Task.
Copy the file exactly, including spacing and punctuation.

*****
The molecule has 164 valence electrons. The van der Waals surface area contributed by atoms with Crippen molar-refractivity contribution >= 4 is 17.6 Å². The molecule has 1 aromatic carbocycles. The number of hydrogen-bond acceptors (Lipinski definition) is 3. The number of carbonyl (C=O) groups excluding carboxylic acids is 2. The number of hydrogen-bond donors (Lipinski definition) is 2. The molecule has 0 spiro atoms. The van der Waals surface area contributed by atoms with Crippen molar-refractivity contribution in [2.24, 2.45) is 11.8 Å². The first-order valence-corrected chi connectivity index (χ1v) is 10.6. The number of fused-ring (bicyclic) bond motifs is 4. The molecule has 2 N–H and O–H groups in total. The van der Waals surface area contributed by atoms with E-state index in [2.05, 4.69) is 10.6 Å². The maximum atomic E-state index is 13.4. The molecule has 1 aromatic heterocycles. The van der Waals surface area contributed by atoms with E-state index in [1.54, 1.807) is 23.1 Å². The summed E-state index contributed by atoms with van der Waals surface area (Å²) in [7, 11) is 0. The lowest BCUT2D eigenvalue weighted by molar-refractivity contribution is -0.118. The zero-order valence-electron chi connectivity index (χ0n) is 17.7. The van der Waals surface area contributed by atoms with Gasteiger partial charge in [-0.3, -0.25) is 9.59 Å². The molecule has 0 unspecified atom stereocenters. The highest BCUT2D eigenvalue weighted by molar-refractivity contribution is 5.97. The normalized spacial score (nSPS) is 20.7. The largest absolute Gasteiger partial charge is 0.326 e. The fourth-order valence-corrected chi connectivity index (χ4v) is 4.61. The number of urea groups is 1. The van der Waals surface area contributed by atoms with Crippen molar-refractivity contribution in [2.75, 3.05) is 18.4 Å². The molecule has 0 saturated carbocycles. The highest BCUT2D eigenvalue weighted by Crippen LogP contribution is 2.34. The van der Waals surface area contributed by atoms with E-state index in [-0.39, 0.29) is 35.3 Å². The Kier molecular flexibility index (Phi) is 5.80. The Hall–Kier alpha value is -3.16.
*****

The molecule has 164 valence electrons. The van der Waals surface area contributed by atoms with Crippen molar-refractivity contribution >= 4 is 17.6 Å². The molecule has 1 aromatic carbocycles. The number of hydrogen-bond acceptors (Lipinski definition) is 3. The number of carbonyl (C=O) groups excluding carboxylic acids is 2. The number of hydrogen-bond donors (Lipinski definition) is 2. The molecule has 0 spiro atoms. The van der Waals surface area contributed by atoms with Crippen molar-refractivity contribution in [2.24, 2.45) is 11.8 Å². The first-order valence-corrected chi connectivity index (χ1v) is 10.6. The number of fused-ring (bicyclic) bond motifs is 4. The molecule has 2 N–H and O–H groups in total. The van der Waals surface area contributed by atoms with E-state index in [2.05, 4.69) is 10.6 Å². The maximum atomic E-state index is 13.4. The molecule has 1 aromatic heterocycles. The van der Waals surface area contributed by atoms with E-state index in [1.54, 1.807) is 23.1 Å². The summed E-state index contributed by atoms with van der Waals surface area (Å²) in [7, 11) is 0. The lowest BCUT2D eigenvalue weighted by molar-refractivity contribution is -0.118. The zero-order valence-electron chi connectivity index (χ0n) is 17.7. The van der Waals surface area contributed by atoms with Gasteiger partial charge in [-0.3, -0.25) is 9.59 Å². The molecule has 0 unspecified atom stereocenters. The highest BCUT2D eigenvalue weighted by molar-refractivity contribution is 5.97. The normalized spacial score (nSPS) is 20.7. The largest absolute Gasteiger partial charge is 0.326 e. The fourth-order valence-corrected chi connectivity index (χ4v) is 4.61. The number of urea groups is 1. The van der Waals surface area contributed by atoms with Crippen molar-refractivity contribution in [2.75, 3.05) is 18.4 Å². The molecule has 0 saturated carbocycles. The highest BCUT2D eigenvalue weighted by Crippen LogP contribution is 2.34. The van der Waals surface area contributed by atoms with E-state index in [-0.39, 0.29) is 35.3 Å². The Kier molecular flexibility index (Phi) is 5.80. The Hall–Kier alpha value is -3.16.